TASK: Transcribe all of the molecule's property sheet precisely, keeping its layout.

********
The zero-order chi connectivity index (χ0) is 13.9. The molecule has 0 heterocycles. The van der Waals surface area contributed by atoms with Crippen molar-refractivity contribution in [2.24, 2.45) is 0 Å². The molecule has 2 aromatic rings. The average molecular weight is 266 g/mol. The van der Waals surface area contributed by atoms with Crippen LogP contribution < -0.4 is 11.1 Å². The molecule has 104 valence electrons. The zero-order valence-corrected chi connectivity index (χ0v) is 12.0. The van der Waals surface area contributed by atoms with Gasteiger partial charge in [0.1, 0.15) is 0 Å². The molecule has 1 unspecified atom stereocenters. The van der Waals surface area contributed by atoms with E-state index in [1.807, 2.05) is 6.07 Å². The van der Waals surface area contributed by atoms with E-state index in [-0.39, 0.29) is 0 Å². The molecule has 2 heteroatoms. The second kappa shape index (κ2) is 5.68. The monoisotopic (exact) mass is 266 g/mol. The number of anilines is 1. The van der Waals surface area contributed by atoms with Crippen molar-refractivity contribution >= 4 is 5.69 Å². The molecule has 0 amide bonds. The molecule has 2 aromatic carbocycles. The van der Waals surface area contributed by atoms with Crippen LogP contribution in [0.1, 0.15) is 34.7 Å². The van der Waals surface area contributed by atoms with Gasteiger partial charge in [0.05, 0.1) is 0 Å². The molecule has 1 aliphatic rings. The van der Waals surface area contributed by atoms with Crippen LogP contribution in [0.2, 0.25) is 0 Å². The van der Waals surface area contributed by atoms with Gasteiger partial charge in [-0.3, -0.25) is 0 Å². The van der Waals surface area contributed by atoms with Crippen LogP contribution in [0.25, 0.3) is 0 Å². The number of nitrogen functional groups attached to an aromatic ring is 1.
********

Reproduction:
The zero-order chi connectivity index (χ0) is 13.9. The molecule has 0 heterocycles. The van der Waals surface area contributed by atoms with Crippen molar-refractivity contribution in [2.24, 2.45) is 0 Å². The molecule has 2 aromatic rings. The average molecular weight is 266 g/mol. The van der Waals surface area contributed by atoms with Crippen LogP contribution < -0.4 is 11.1 Å². The molecule has 104 valence electrons. The zero-order valence-corrected chi connectivity index (χ0v) is 12.0. The van der Waals surface area contributed by atoms with Gasteiger partial charge in [0.1, 0.15) is 0 Å². The molecule has 1 unspecified atom stereocenters. The van der Waals surface area contributed by atoms with E-state index in [1.807, 2.05) is 6.07 Å². The van der Waals surface area contributed by atoms with E-state index in [-0.39, 0.29) is 0 Å². The molecule has 2 heteroatoms. The second kappa shape index (κ2) is 5.68. The monoisotopic (exact) mass is 266 g/mol. The number of anilines is 1. The van der Waals surface area contributed by atoms with Crippen molar-refractivity contribution >= 4 is 5.69 Å². The molecule has 0 amide bonds. The molecule has 2 aromatic carbocycles. The van der Waals surface area contributed by atoms with Crippen LogP contribution in [0.1, 0.15) is 34.7 Å². The van der Waals surface area contributed by atoms with Gasteiger partial charge in [0.05, 0.1) is 0 Å². The molecule has 1 aliphatic rings. The van der Waals surface area contributed by atoms with Crippen LogP contribution in [0.2, 0.25) is 0 Å². The van der Waals surface area contributed by atoms with Gasteiger partial charge in [-0.3, -0.25) is 0 Å². The van der Waals surface area contributed by atoms with Crippen LogP contribution in [0.25, 0.3) is 0 Å². The number of nitrogen functional groups attached to an aromatic ring is 1.